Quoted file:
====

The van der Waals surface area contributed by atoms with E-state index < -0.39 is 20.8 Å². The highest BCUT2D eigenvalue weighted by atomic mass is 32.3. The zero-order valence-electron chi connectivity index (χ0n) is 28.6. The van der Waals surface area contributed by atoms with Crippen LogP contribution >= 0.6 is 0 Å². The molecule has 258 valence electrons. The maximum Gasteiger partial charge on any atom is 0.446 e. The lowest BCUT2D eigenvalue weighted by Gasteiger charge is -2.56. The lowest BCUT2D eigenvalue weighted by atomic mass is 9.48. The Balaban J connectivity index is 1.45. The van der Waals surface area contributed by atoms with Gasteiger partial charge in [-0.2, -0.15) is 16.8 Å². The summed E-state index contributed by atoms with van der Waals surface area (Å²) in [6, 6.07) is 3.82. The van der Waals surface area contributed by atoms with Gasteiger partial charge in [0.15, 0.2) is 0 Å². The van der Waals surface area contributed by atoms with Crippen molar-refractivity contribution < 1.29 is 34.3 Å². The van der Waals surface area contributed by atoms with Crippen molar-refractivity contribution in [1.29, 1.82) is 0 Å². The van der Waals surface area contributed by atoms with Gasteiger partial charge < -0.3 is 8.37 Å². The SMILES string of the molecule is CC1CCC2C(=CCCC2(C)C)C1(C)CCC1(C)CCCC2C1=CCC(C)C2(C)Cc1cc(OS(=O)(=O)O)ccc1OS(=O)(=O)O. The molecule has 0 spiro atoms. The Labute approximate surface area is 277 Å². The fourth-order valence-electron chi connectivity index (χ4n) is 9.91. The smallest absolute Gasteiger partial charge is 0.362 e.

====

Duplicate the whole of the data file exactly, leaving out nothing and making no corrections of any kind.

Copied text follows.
The van der Waals surface area contributed by atoms with E-state index < -0.39 is 20.8 Å². The highest BCUT2D eigenvalue weighted by atomic mass is 32.3. The zero-order valence-electron chi connectivity index (χ0n) is 28.6. The van der Waals surface area contributed by atoms with Crippen LogP contribution >= 0.6 is 0 Å². The molecule has 258 valence electrons. The maximum Gasteiger partial charge on any atom is 0.446 e. The lowest BCUT2D eigenvalue weighted by Gasteiger charge is -2.56. The lowest BCUT2D eigenvalue weighted by atomic mass is 9.48. The Balaban J connectivity index is 1.45. The van der Waals surface area contributed by atoms with Gasteiger partial charge in [-0.2, -0.15) is 16.8 Å². The summed E-state index contributed by atoms with van der Waals surface area (Å²) in [6, 6.07) is 3.82. The van der Waals surface area contributed by atoms with Gasteiger partial charge in [0.15, 0.2) is 0 Å². The van der Waals surface area contributed by atoms with Crippen molar-refractivity contribution < 1.29 is 34.3 Å². The van der Waals surface area contributed by atoms with Crippen molar-refractivity contribution in [1.29, 1.82) is 0 Å². The van der Waals surface area contributed by atoms with Gasteiger partial charge < -0.3 is 8.37 Å². The SMILES string of the molecule is CC1CCC2C(=CCCC2(C)C)C1(C)CCC1(C)CCCC2C1=CCC(C)C2(C)Cc1cc(OS(=O)(=O)O)ccc1OS(=O)(=O)O. The molecule has 0 spiro atoms. The Labute approximate surface area is 277 Å². The fourth-order valence-electron chi connectivity index (χ4n) is 9.91. The smallest absolute Gasteiger partial charge is 0.362 e.